With all the exciting technology announcements (iPad mini's and such), you might have missed ReadWrite, formally ReadWriteWeb, rebranding itself and launching a new, responsive website.
ReadWrite recently announced Dan Lyons would take over as Editor-In-Chief of the new property, so their content approach will certainly be shaken up a bit. But what really intrigued us was ReadWrite's new design. A few months ago, they announced that they would be moving to a fully responsive site, replacing their iOS app. It was great to see the tech news outlet take a step forward in optimizing their content for all of their readers across multiple devices.
So this week, we're putting ReadWrite's new design to the Verify test, seeing if readers could navigate the new design. We asked three different questions of our @ZURB followers to basically find out if the site's design is truly optimized to consume content.
Is a Reader Able to Find Where to Read Stories Under a Certain Category?
First, we wanted to test to see if a reader knows where to go to read stories under a specific category or vertical. To do this, our instructions were: "Click on where you'd go to read 'Enterprise' stories."
Here are the results from the first test:
It turns out that most testers knew exactly where to go to find the content categories. Out of 40 testers, 60% successfully selected the 'Sections' part of the nav bar.
A basic eye test shows that indeed, most testers gravitated toward the upper-left hand corner of the design when making their selection. This design decision definitely bodes well for ReadWrite in the context of discovering content.
Is a Reader Able to Find Where to Contact ReadWrite?
Occasionally, a reader may go to ReadWrite's site to see where they can submit a story tip to the publication. Do readers still know where to go?
Good news here: Out of 36 total testers, 29 of them successfully selected the 'Contact Us' link in the bottom right-hand nav.
Finding this, however, may actually be tougher than this screenshot makes it out to be. A reader has to scroll down the page a bit for the right-hand bottom nav to show. Assuming a reader naturally scrolls down to find the Contact link, it's apparent that the design enables someone to easily find the right place to contact the tech publication.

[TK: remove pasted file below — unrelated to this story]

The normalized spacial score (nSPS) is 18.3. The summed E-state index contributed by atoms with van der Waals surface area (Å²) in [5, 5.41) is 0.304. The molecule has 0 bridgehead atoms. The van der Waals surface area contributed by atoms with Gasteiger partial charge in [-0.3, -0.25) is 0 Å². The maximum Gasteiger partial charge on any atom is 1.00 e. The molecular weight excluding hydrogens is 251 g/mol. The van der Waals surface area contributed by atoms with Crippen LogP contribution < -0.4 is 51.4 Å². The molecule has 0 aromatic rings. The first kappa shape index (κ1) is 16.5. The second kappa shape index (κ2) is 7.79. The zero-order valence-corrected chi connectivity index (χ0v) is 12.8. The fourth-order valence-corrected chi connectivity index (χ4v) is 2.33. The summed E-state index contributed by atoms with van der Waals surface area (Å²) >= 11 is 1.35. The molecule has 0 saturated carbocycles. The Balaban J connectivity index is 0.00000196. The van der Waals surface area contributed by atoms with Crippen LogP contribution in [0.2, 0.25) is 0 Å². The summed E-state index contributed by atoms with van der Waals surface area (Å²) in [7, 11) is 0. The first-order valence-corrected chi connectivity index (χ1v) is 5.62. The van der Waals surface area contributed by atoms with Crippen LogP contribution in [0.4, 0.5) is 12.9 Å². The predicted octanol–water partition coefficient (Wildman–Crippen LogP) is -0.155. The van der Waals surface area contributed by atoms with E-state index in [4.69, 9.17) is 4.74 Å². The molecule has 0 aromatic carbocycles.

Does a Reader Know Where to Go to Follow ReadWrite on Their Mobile Website?
We were satisfied with ReadWrite's desktop presence, so we wanted to shift our attention to their responsive website on mobile.
Does a reader know where to go to follow ReadWrite on social networks? The mobile web UI is slightly different from the desktop, so we were interested in seeing if reader knew where to go.
The results were nothing short of interesting.
Only 50% of our 32 respondents to this test ended up clicking on the right part of this interface. The + button, first to the left of the share icon, was the correct selection in this instance.
The good news here is that the majority of the clicks ended up being in the top nav bar (only 4 testers clicked outside of this area), so testers realize that the social networks are likely somewhere within this area. However, ReadWrite may want to experiment to see if they can make their social properties clearer to their readers on the mobile web.
All things considered, we really like the new ReadWrite design, but there's certainly room for improvement with the mobile view. However, it's nice to see the site take a bold step into the responsive realm. Not only that, the design puts content front-and-center, and is much cleaner than the previous design iteration of the site. It's clear that readers know where to go to read stories under choice verticals as well as getting in touch with the publication.